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Are your PV panels keeping up with the Jones'?

Posted by Lisa Clark on 19 September 2010 at 5:45 pm

Ten years ago, awkward dinner conversations focused on one-upmanship around mobile technology.  Nowadays, conversations might turn to how much power your neighbour's solar PV panels are generating compared to your own.  One might start quoting panel specifications, IV curves and inverter efficiency, but realistically how does that all relate to physical performance? 

With little data collected from solar PV installations across the UK, it is no wonder that the answers to these questions are simply not known.  This is where the Sheffield Solar Farm steps into the breech. 

The Sheffield Solar Farm is an innovative research project at the University of Sheffield, aimed at testing solar PV panels on a roof in Sheffield and disseminating the results to the public.  After the dramatic launch of the Farm in August with Nick Clegg, MP of Sheffield Hallam, the Farm is now publishing data from the solar panels on its website.

The Farm consists of 54 crystalline silicon panels (around 70 square meters) connected to the grid,  which will generate around 10kW per year (two to three houses worth of electricity). In addition, there is a research test-bed, which is comprised of thin-film amorphous silicon panels, hybrid technologies, CIGS (Copper Indium Gallium Selenium) panels and research cells hot from the laboratory.  The Farm is working hard with industry to add to this list of technologies.

Alongside the panels sits a weather station which measures the temperature, wind velocity and rainfall, as well as both the direct and diffuse solar irradiance.  There is even a webcam, so that web users can see what the weather is like on the Farm.

In reality, though, detailed information about the panels in Sheffield is probably not representative of panel performance in either Glasgow or Plymouth, for example. This is where the Farm is looking for help from the public, from both residential and commercial users.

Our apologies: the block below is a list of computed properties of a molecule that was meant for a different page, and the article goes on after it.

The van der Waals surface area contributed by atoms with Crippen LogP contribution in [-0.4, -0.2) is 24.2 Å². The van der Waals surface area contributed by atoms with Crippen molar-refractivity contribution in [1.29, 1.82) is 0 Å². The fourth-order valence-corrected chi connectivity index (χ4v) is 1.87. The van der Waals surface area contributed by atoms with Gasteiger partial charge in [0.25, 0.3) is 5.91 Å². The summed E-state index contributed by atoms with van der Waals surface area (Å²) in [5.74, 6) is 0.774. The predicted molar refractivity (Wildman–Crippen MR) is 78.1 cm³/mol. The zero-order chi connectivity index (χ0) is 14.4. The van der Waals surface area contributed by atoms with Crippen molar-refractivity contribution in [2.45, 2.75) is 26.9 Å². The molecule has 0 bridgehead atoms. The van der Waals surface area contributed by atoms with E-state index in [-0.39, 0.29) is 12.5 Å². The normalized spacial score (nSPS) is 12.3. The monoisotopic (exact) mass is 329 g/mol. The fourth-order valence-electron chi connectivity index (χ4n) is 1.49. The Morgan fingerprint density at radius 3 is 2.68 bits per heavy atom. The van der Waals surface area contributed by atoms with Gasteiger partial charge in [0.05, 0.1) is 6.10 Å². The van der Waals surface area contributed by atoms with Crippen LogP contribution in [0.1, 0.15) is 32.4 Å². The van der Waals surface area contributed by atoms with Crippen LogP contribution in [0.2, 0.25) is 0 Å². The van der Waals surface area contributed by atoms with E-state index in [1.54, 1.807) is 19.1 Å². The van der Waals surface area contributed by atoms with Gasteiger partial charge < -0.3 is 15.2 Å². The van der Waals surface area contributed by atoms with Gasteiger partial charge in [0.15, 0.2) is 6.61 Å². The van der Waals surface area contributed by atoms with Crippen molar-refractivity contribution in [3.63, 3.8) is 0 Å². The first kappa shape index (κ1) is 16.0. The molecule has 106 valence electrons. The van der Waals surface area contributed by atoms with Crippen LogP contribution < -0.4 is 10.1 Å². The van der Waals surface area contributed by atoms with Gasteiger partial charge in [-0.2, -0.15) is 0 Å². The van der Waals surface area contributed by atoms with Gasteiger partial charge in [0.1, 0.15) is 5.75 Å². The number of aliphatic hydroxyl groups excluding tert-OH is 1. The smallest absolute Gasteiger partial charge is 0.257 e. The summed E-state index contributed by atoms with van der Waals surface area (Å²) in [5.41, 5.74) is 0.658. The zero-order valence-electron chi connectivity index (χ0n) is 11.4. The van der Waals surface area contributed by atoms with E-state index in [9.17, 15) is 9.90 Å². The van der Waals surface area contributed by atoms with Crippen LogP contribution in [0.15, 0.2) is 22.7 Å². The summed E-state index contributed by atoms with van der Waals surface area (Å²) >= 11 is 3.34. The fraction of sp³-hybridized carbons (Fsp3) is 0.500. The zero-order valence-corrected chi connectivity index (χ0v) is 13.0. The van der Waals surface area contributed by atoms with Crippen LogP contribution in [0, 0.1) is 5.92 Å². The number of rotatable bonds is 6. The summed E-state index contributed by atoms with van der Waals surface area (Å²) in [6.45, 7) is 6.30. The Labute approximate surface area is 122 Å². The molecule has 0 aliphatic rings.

The Farm is asking photovoltaic users to come forward with data from their own installations, along with specifications of the panels and location.  Armed with data from solar PV installations of all sizes across the country, our network of researchers will analyse the data over the coming year and correlate it with weather data from the Met Office. This is not a trivial task and information about each installation be useful to build up a picture of which technologies are performing well across the UK.

This project is not designed to be a Which! report of solar panels, rather to provide an understanding of the differences between technologies. While one technology might perform well in the South, another might perform better in the North. All this information will be fed back to users (present and future) and installers. Indeed, with enough data collected, the Farm intends to reward data loggers with a report of their system's performance and benchmark their installation against other users.

If you are not presently collecting power readings, don't panic, but please help the Farm by starting to read data now! If you have historic data, then this would be most welcome. The Farm hopes that its project will emphasise which technologies perform well in our climate and aims to encourage manufacturers to take the UK's solar power market seriously.

Click the link for information on to how to donate data to the Sheffield Solar Farm.

About the author: Dr Lisa Clark is the knowledge transfer fellow of the Sheffield Solar Farm

If you have a question about anything in the above blog, please ask it in the comments section below.

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